98. Sevilla P, Bruix M, Santoro J, et al (1993). Three-dimensional structure of ω-conotoxin GVIA determined by 1H NMR. Biochem Biophys Res Commun 192:1238–1244PubMedCrossRefGoogle Scholar
  99. Sierra F, Lorenzo F, Macadar O, et al (1995) N-type Ca2+ channels mediate transmitter release at the electromotoneuron-electrocyte synapses of the weakly electric fish Gymnotus carapo. Brain Res 683:215–220PubMedCrossRefGoogle Scholar
  100. Singer D, Biel M, Lotan I, Flockerzi V, et al (1991) The roles of the subunits in the function of the calcium channel. Science 253:1553–1557PubMedCrossRefGoogle Scholar
  101. Skalicky JJ, Metzler MJ, Ciesla DJ, et al (1993) Solution structure of the calcium channel antagonist omega-conotoxin GVIA. Protein Sci 2:1591–1603PubMedCrossRefGoogle Scholar
  102. Striessnig J, Grabner M, Mitterdorfer J, et al (1998) Structural basis of drug binding to L Ca2+ channels. Trends Pharmacol Sci 19:108–115PubMedCrossRefGoogle Scholar
  103. Strong JA, Fox AP, Tsien RW, et al (1987) Stimulation of protein kinase C recruits covert Ca2+ channels in Aplysia bag cell neurons. Nature 325:714–717PubMedCrossRefGoogle Scholar
  104. Swartz KJ (1993) Modulation of Ca2+ channels by protein kinase C in rat central and peripheral neurons: disruption of G-protein-mediated inhibition. Neuron 11: 305–320PubMedCrossRefGoogle Scholar
  105. Swartz KJ, Merritt A, Bean BP, et al (1993) Protein kinase C modulates glutamate receptor inhibition of Ca2+ channels and synaptic transmission. Nature 361:165–168PubMedCrossRefGoogle Scholar
  106. Tillotson D (1979) Inactivation of Ca conductance dependent on entry of Ca ions in molluscan neurons. Proc Natl Acad Sci USA 76:1497–1500PubMedCrossRefGoogle Scholar
  107. Tsien RW, Ellinor PT, Horne WA (1991) Molecular diversity of voltage-dependent Ca2+ channels. Trends Pharmacol Sci 12:349–354PubMedCrossRefGoogle Scholar
  108. Uchitel OD (1997) Toxins affecting calcium channels in neurons. Toxicon 35:1161–1191PubMedCrossRefGoogle Scholar
  109. Umemiya M, Berger AJ (1995) Single-channel properties of four calcium channel types in rat motoneurones. J Neurosci 15:2218–2224PubMedGoogle Scholar
  110. Usowicz MM, Sugimori M, Cherksey B, et al (1992) P-type calcium channels in the somata and dendrites of adult cerebellar Purkinje cells. Neuron 9:1185–1199PubMedCrossRefGoogle Scholar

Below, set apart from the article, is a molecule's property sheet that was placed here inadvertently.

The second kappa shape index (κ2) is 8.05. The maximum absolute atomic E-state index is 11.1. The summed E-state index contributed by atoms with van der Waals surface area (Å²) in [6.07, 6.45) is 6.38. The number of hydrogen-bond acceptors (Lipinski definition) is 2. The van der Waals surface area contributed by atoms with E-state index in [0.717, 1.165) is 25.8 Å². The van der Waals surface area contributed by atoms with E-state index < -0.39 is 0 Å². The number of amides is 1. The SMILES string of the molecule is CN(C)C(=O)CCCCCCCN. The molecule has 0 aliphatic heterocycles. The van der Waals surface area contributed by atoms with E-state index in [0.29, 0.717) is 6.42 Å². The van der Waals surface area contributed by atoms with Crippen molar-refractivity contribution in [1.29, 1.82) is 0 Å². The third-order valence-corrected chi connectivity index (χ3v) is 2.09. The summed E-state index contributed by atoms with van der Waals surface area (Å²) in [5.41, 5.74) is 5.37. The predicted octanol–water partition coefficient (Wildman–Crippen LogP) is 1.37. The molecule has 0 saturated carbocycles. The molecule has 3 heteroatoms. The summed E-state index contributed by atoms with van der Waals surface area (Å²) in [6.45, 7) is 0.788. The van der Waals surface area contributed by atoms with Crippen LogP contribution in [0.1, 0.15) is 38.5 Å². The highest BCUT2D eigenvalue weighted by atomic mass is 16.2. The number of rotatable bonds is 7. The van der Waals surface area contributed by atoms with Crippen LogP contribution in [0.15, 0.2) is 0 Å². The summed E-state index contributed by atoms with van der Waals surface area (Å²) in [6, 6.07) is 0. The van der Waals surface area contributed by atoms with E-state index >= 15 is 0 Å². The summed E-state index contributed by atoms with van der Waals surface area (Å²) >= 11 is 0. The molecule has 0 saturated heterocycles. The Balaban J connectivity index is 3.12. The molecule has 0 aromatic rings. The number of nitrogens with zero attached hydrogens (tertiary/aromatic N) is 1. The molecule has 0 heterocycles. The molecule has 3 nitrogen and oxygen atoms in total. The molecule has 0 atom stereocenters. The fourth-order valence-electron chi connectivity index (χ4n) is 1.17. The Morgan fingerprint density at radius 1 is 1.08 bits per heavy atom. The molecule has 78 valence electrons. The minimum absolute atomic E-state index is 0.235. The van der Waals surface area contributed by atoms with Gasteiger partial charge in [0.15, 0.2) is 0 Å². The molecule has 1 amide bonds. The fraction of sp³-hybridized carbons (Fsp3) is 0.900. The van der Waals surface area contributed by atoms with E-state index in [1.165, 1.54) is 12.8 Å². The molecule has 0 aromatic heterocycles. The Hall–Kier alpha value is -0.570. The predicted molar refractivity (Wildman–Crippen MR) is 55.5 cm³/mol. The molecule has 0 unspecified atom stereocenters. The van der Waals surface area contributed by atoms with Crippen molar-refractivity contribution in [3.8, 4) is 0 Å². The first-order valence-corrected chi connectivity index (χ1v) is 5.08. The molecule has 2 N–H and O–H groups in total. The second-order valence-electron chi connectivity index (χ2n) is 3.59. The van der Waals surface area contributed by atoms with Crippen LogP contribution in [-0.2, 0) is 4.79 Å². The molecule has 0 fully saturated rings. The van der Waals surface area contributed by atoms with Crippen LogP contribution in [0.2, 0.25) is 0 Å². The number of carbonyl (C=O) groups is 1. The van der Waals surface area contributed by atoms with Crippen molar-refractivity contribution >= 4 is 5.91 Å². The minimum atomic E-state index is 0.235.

111. Valentino K, Newcomb R, Gadbois T, et al (1993) A selective N-type calcium channel antagonist protects against neuronal loss after global cerebral ischemia. Proc Natl Acad Sci USA 90:7894–7897PubMedCrossRefGoogle Scholar
  112. Vega T, De Pascual R, Bulbena O, et al (1995) Effects of to-conotoxins on noradrenergic neurotransmission in beating guinea-pig atria. Eur J Pharmacol 276:231–238PubMedCrossRefGoogle Scholar
  113. Villarroya M, de la Fuente M-T, Lopez MG, et al (1997) Distinct effects of co-toxins and various groups of Ca2+-entry inhibitors on nicotinic acetylcholine receptor and Ca2+ channels of chromaffin cells. Eur J Pharmacol 320:249–257PubMedCrossRefGoogle Scholar
  114. Villarroya M, Gandía L, Lara B, et al (1995) Dotarizine versus flunarizine as calcium antagonists in chromaffin cells. Br J Pharmacol 114:369–376PubMedCrossRefGoogle Scholar
  115. Wanke E, Bianchi L, Mantegazza M, et al (1994) Muscarinic regulation of Ca2+ currents in rat sensory neurons: channel and receptor types, dose-response relationships and crosstalk pathways. Eur J Neurosci 6:381–391PubMedCrossRefGoogle Scholar
  116. Wessler I, Dooley DJ, Werhand J, et al (1990) Differential effects of calcium channels antagonists (to-conotoxin GVIA, nifedipine, verapamil) on the electrically-evoked release of [3H]-acetylcholine from the myenteric plexus, phrenic nerve and neocortex of rats. Naunyn-Schmiedeberg’s Arch Pharmacol 341:288–294Google Scholar
  117. Wheeler DB, Randall A, Tsien RW (1994) Roles of N-type and Q-type Ca2+ channels in supporting hippocampal synaptic transmission. Science 264:107–111PubMedCrossRefGoogle Scholar
  118. Wickman K, Clapham DE (1995) Ion channel regulation by G proteins. Physiol Rev 75:865–885PubMedGoogle Scholar
  119. Wiser O, Trus M, Tobi D, Halevi S, et al (1996) The α2/δ subunit of voltage sensitive Ca2+ channels is a single transmembrane extracellular protein which is involved in regulated secretion. FEBS Lett 379:15–20PubMedCrossRefGoogle Scholar
  120. Yang J, Tsien RW (1993) Enhancement of N- and L-type Ca2+ channel currents by protein kinase C in frog sympathetic neurons. Neuron 10:127–136PubMedCrossRefGoogle Scholar
  121. Yatani A, Wilson DL, Brown AM (1983) Recovery of Ca currents from inactivation: the roles of Ca influx, membrane potential, and cellular metabolism. Cell Molec Neurobiol 3:381–395PubMedCrossRefGoogle Scholar

Copyright information

© Springer Japan 2000

Authors and Affiliations

  • L. Gandía
    • 1
  • A. Albillos
    • 1
  • C. Montiel
    • 1
  • A. G. García
    • 1
    • 2
  1. 1.Instituto de Farmacología Teófilo Hernando, Departamento de Farmacología, Facultad de MedicinaUniversidad Autónoma de MadridMadridSpain
  2. 2.Servicio de Farmacología Clínica and Instituto de GerontologíaHospital Universitario de la PrincesaMadridSpain

Personalised recommendations